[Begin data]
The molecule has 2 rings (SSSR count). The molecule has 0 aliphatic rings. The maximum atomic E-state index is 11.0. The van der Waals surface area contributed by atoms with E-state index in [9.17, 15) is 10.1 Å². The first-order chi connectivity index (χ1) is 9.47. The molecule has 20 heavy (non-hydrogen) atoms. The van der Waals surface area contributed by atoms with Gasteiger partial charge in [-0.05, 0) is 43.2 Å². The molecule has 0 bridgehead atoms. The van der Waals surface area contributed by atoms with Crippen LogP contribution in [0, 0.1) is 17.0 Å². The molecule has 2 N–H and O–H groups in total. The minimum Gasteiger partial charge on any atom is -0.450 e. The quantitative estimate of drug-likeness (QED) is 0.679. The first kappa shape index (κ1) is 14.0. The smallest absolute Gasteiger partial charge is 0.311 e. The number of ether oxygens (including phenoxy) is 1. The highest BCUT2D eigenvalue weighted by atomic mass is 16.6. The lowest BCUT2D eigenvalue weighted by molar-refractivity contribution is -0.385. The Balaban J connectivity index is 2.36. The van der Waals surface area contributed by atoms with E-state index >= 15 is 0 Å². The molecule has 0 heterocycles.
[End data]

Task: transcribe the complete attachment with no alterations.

The molecule has 2 rings (SSSR count). The molecule has 0 aliphatic rings. The maximum atomic E-state index is 11.0. The van der Waals surface area contributed by atoms with E-state index in [9.17, 15) is 10.1 Å². The first-order chi connectivity index (χ1) is 9.47. The molecule has 20 heavy (non-hydrogen) atoms. The van der Waals surface area contributed by atoms with Gasteiger partial charge in [-0.05, 0) is 43.2 Å². The molecule has 0 bridgehead atoms. The van der Waals surface area contributed by atoms with Crippen LogP contribution in [0, 0.1) is 17.0 Å². The molecule has 2 N–H and O–H groups in total. The minimum Gasteiger partial charge on any atom is -0.450 e. The quantitative estimate of drug-likeness (QED) is 0.679. The first kappa shape index (κ1) is 14.0. The smallest absolute Gasteiger partial charge is 0.311 e. The number of ether oxygens (including phenoxy) is 1. The highest BCUT2D eigenvalue weighted by atomic mass is 16.6. The lowest BCUT2D eigenvalue weighted by molar-refractivity contribution is -0.385. The Balaban J connectivity index is 2.36. The van der Waals surface area contributed by atoms with E-state index >= 15 is 0 Å². The molecule has 0 heterocycles.